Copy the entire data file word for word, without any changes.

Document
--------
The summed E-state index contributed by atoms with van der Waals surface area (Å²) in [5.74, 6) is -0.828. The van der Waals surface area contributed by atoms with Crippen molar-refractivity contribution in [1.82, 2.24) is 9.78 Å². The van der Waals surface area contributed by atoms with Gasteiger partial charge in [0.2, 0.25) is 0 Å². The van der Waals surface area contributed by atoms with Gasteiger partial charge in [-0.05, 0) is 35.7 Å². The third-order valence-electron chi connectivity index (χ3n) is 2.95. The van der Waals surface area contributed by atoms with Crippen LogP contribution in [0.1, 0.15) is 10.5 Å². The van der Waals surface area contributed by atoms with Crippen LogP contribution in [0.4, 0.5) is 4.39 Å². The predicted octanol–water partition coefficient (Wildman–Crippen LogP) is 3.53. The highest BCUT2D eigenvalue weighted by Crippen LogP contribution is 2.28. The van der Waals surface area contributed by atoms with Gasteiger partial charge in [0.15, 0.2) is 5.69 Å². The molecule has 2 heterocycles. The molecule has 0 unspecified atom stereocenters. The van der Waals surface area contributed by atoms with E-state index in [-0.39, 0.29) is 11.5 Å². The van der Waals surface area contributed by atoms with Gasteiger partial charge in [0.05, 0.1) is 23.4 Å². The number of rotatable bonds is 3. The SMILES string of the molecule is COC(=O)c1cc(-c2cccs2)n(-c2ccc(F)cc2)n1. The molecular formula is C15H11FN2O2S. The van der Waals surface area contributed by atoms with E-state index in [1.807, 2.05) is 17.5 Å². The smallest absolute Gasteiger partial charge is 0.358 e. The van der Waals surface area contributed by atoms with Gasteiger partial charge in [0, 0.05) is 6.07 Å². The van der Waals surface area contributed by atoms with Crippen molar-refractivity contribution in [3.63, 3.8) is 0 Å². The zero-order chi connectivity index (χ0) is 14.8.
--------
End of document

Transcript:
The summed E-state index contributed by atoms with van der Waals surface area (Å²) in [5.74, 6) is -0.828. The van der Waals surface area contributed by atoms with Crippen molar-refractivity contribution in [1.82, 2.24) is 9.78 Å². The van der Waals surface area contributed by atoms with Gasteiger partial charge in [0.2, 0.25) is 0 Å². The van der Waals surface area contributed by atoms with Gasteiger partial charge in [-0.05, 0) is 35.7 Å². The third-order valence-electron chi connectivity index (χ3n) is 2.95. The van der Waals surface area contributed by atoms with Crippen LogP contribution in [0.1, 0.15) is 10.5 Å². The van der Waals surface area contributed by atoms with Crippen LogP contribution in [0.4, 0.5) is 4.39 Å². The predicted octanol–water partition coefficient (Wildman–Crippen LogP) is 3.53. The highest BCUT2D eigenvalue weighted by Crippen LogP contribution is 2.28. The van der Waals surface area contributed by atoms with Gasteiger partial charge in [0.15, 0.2) is 5.69 Å². The molecule has 2 heterocycles. The molecule has 0 unspecified atom stereocenters. The van der Waals surface area contributed by atoms with E-state index in [-0.39, 0.29) is 11.5 Å². The van der Waals surface area contributed by atoms with Gasteiger partial charge in [0.05, 0.1) is 23.4 Å². The number of rotatable bonds is 3. The SMILES string of the molecule is COC(=O)c1cc(-c2cccs2)n(-c2ccc(F)cc2)n1. The molecular formula is C15H11FN2O2S. The van der Waals surface area contributed by atoms with E-state index in [1.807, 2.05) is 17.5 Å². The smallest absolute Gasteiger partial charge is 0.358 e. The van der Waals surface area contributed by atoms with Gasteiger partial charge in [0, 0.05) is 6.07 Å². The van der Waals surface area contributed by atoms with Crippen molar-refractivity contribution in [3.63, 3.8) is 0 Å². The zero-order chi connectivity index (χ0) is 14.8.